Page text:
Younger voters turned heads in 2018 when they showed up to vote; in 2020 they are turning out BIG in early voting stats
Gen-Z Voters are More Engaged than Ever
First-time voter Elise Joshi joined TikTok about a month ago to help get the word out about climate change. But it was her video that landed on the app’s “For You” page about why she’d be “happily voting for Joe Biden” in November that racked up more than 500,000 views.
This year probably wasn’t what Joshi grew up thinking things would look like when she was 18. She’s navigating her first semester of college at University of California, Berkeley, while wildfires surround her home in Northern California. Then there’s the global pandemic, and protests over racial injustice continuing across the nation. But, she says, she couldn’t think of a better election to vote in for the first time.
“I feel like you always remember the first time you vote,” Joshi says. “This is the most influential election of our lifetime because it determines the next century.”
Joshi is one of 15 million young Americans that have turned 18 since 2016, a major voting block in this year’s electorate. A recent Harvard Youth Poll found that younger voters’ traditionally low turnout may be different this fall: 63% of its respondents, aged 18-29, said they would “definitely be voting,” compared to 47% in 2016.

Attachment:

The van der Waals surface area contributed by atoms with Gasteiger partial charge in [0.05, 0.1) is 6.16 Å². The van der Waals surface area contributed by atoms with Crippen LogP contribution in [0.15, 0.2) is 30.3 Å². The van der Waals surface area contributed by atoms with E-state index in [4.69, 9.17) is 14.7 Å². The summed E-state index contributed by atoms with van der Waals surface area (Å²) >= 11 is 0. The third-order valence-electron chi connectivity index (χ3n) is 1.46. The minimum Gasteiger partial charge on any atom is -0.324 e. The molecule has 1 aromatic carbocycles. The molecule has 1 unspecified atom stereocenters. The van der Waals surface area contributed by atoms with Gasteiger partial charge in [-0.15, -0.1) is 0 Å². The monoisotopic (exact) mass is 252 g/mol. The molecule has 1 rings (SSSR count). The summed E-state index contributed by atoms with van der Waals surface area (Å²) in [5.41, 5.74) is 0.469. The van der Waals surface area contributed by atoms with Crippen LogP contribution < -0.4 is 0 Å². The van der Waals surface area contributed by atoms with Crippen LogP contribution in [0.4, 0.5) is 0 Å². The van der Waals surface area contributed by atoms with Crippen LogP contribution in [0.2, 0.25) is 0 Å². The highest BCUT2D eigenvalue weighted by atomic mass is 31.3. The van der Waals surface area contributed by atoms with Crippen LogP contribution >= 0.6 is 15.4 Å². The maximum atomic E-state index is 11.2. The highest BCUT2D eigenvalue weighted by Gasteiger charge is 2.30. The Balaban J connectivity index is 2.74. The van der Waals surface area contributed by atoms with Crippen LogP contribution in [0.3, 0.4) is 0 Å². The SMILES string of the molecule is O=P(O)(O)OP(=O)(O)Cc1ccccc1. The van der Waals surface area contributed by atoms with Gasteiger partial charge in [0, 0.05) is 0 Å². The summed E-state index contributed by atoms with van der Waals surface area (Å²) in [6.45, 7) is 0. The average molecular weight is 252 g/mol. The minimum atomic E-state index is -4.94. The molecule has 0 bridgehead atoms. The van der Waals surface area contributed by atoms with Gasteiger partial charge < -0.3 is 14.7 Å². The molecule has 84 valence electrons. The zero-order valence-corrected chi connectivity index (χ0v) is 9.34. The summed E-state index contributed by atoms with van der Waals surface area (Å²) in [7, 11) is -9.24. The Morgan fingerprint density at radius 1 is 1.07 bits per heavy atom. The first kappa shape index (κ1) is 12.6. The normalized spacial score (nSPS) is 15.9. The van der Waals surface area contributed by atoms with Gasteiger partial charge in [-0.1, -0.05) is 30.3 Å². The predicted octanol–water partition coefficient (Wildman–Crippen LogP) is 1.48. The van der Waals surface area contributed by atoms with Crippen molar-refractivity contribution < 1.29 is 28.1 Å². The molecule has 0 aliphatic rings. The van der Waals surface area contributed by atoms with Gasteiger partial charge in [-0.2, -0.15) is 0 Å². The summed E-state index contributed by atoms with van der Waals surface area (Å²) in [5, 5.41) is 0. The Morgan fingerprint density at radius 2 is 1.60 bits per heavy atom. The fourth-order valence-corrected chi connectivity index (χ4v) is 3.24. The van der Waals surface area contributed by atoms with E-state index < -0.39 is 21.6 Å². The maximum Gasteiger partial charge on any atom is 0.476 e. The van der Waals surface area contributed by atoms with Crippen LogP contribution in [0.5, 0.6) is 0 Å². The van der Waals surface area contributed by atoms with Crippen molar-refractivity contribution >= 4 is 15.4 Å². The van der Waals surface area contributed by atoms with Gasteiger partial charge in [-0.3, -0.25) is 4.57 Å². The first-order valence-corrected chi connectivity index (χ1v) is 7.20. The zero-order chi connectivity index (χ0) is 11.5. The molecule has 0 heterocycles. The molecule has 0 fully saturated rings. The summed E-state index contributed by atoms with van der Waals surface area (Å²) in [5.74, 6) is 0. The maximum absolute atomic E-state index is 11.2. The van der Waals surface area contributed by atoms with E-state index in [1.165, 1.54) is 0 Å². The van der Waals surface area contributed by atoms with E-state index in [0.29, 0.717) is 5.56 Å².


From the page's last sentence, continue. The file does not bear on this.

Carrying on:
For many of them, like Joshi, TikTok has become an integral part of that experience. During this crisis-filled year, TikTok has emerged as a space where millions of Gen Zers have turned to take their political activism across the political spectrum. Since being launched in the U.S. in 2016, the platform now has over 100 million active users in the country.
Between January 2018 and August 2020, it’s use went up an astronomical 800%. One media analyst called it the “winning social network of the pandemic,” as young creators have broadened its landscape to dance videos, short skits and most recently, a platform to rally on ahead of the November election.
Then Trump called it all off — or tried to. In August, Trump signed an executive order to ban TikTok due to data security concerns over the Chinese-owned app. TikTok has since sued Trump and filed for an injunction to stop the potential removal of its product from U.S. app stores as they navigate a deal for Oracle to buy the app. For now, the platform is allowed to operate.